As creative subjects are squeezed out of the curriculum, what can arts organisations do to ensure all children benefit from culture? Maggie Atkinson has some suggestions.

Photo of children in school workshop
Young people working with dance company ZooNation at Haringey Shed
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Simon Way

There has never been a more important time to restate the value of arts and culture to the lives of all children and young people and to champion the centrality of schools in providing a universal, high-quality cultural education. It is especially important now as the education system has undergone significant changes in the past five years, including the introduction of a new national curriculum (which is markedly less prescriptive than its predecessor), and changes to school structures and governance with the rise of academies and free schools, as well as new accountability measures and exam structures (to name but a few shifts). It is inevitable in a time of change that some schools thrive and are able to use the shifting context to their advantage and some struggle and retrench their positions.

We have to concentrate on what can be done within this ‘new normal’ to ensure that all children and young people can have access to a fantastic cultural education

The arts sector has been very vocal about the impact of the EBacc on pushing secondary schools away from arts subjects. However, perhaps the very speed and complexity of change within education has meant there has been less understanding of how these policies in the round have made a difference to the way that schools work. There has also been relatively little public discussion of the way that arts organisations and other providers of culture or creative learning might need to shift and change in order to play a role in this new landscape.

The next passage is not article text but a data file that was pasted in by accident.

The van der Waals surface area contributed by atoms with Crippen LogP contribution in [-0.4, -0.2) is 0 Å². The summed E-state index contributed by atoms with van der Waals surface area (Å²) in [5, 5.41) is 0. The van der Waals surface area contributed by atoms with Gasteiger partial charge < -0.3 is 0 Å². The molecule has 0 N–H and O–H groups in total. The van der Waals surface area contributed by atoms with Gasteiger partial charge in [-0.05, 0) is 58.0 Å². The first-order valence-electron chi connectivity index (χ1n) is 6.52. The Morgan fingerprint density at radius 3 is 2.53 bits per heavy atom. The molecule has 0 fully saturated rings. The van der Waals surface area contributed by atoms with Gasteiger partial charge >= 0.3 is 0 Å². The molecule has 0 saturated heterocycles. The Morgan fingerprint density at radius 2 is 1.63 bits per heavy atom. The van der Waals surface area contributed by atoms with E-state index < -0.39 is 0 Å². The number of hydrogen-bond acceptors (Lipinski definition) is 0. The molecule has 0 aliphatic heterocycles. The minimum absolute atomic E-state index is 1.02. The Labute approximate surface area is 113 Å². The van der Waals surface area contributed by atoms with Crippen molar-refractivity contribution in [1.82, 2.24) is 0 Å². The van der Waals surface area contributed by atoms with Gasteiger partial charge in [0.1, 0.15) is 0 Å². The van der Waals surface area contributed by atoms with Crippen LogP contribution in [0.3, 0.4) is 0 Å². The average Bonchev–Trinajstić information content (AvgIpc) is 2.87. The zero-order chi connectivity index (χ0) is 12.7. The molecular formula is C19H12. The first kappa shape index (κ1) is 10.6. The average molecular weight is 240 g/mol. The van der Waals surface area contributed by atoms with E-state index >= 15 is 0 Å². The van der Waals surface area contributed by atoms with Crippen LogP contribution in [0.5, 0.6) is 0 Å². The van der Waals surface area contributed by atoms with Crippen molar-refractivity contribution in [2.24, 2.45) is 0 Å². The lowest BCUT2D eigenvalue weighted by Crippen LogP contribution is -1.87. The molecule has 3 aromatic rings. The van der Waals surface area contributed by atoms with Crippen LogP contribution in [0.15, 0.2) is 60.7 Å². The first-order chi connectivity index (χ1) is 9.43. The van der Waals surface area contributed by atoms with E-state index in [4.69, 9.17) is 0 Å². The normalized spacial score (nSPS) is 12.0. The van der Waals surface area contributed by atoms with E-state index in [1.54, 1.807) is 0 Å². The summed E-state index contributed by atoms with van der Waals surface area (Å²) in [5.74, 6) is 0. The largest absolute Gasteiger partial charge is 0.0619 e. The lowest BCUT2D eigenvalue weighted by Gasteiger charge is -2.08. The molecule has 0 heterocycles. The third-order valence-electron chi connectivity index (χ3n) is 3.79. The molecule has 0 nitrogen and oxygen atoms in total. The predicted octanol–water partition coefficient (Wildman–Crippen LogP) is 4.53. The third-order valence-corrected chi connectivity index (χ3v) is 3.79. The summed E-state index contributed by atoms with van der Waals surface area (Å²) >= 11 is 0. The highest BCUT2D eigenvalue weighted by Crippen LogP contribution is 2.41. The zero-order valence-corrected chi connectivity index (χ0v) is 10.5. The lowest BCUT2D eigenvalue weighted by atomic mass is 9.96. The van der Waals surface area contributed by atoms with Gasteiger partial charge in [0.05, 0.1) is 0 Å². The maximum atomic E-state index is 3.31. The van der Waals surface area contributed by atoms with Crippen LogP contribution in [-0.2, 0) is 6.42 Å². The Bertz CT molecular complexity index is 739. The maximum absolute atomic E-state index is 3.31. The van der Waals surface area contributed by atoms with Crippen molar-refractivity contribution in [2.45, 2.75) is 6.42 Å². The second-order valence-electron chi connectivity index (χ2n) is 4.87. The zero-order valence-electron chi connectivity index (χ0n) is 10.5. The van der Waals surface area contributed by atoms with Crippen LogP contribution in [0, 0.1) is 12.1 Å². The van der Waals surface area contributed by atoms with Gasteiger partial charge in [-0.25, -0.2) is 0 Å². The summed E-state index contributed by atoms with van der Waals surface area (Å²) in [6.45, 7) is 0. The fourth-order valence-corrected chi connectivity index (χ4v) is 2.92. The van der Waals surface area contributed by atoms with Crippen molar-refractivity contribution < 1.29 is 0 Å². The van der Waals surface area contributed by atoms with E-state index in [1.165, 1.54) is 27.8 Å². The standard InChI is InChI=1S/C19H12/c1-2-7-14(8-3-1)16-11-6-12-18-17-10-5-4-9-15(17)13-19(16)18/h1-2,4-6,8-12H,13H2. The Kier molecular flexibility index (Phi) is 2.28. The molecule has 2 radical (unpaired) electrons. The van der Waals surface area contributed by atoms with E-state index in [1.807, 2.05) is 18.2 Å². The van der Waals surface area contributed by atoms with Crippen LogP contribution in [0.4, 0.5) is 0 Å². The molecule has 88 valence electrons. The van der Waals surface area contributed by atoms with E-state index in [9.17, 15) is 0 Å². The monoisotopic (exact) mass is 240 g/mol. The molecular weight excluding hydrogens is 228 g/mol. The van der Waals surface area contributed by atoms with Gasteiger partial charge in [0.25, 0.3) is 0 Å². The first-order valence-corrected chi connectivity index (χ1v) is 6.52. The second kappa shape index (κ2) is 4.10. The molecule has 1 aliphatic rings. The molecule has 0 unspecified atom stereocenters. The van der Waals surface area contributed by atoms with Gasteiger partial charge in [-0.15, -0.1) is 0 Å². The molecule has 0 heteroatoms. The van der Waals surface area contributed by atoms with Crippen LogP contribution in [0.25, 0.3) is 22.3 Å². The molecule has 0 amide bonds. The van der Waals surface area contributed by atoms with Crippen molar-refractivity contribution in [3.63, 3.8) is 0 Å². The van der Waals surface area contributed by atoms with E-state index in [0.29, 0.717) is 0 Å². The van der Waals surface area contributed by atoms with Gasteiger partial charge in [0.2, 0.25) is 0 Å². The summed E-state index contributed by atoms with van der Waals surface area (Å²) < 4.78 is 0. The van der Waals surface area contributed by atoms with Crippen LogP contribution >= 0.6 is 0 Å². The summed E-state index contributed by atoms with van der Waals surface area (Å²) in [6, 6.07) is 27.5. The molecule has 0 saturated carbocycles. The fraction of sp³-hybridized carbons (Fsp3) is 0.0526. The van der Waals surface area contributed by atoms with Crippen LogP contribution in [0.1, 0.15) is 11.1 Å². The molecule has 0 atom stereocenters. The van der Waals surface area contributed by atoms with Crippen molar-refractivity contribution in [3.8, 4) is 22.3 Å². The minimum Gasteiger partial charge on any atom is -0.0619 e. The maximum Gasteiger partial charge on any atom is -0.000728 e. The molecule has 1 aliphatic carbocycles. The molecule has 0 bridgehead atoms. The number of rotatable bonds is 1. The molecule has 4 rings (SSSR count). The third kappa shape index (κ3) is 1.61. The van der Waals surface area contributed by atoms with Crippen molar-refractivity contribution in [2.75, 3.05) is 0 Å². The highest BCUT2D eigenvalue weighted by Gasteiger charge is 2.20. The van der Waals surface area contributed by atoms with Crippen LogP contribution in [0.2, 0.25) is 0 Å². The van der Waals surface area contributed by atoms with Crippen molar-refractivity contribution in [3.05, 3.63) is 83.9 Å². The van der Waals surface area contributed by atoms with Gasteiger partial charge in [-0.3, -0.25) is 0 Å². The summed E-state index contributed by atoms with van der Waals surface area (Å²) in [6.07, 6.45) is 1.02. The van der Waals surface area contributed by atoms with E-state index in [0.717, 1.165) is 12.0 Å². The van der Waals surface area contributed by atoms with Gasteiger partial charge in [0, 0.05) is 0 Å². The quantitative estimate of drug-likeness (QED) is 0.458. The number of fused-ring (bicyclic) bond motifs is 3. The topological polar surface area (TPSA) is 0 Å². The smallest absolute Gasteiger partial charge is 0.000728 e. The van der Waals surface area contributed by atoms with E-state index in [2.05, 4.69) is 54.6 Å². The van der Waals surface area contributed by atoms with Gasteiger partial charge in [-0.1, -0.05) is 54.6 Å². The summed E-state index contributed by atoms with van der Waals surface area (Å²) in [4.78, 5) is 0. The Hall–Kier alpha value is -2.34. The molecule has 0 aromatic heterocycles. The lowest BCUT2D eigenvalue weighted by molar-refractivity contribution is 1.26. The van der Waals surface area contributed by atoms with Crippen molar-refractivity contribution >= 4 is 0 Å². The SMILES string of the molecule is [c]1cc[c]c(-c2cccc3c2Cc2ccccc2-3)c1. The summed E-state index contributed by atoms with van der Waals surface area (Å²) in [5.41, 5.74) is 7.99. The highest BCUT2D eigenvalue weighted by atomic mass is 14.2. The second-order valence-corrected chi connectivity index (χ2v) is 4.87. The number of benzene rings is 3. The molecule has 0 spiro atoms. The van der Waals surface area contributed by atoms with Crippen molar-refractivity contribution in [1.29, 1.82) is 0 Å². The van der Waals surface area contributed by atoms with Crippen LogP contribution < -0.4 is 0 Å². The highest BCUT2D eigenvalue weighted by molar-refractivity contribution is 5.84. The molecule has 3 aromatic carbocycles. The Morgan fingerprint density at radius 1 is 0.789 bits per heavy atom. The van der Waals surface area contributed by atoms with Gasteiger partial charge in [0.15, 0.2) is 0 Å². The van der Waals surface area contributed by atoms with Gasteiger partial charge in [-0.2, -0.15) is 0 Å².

The rights of the child have been the driving force behind my whole career and we will not achieve Article 31 of the UN Convention on the rights of the child – for all children to be able to participate freely in cultural life and the arts – without providing ‘first access’ at the very least within the school system. If we let the nurturing of arts and creativity for children become purely the preserve of families and the informal sector, we know that children from less well-off families will not have the same kind of opportunities as their peers, and that those who most need access to the cultural and social capital that engagement in culture brings will not benefit.

The education system we have now is here to stay, so the EBacc is here to stay. In London there is a population boom and hundreds of schools will have to open (and existing schools will need to expand) over the next few years in order to cope. This is the reality. Therefore we have to concentrate on what can be done within this ‘new normal’ to ensure that all children and young people can have access to a fantastic cultural education, rather than always looking for a new policy environment on the horizon. In a time when it is hard for schools to prioritise arts and culture, the cultural sector needs to step in to make it easier. As the chair of A New Direction, a London charity with a remit to tackle inequality of access to culture for children and young people, I am determined to galvanise the city’s extraordinary cultural assets for the benefit of our children. London could and should be the best place in the world to have a creative childhood, but for far too many this is not the reality of their experience of being educated in this city.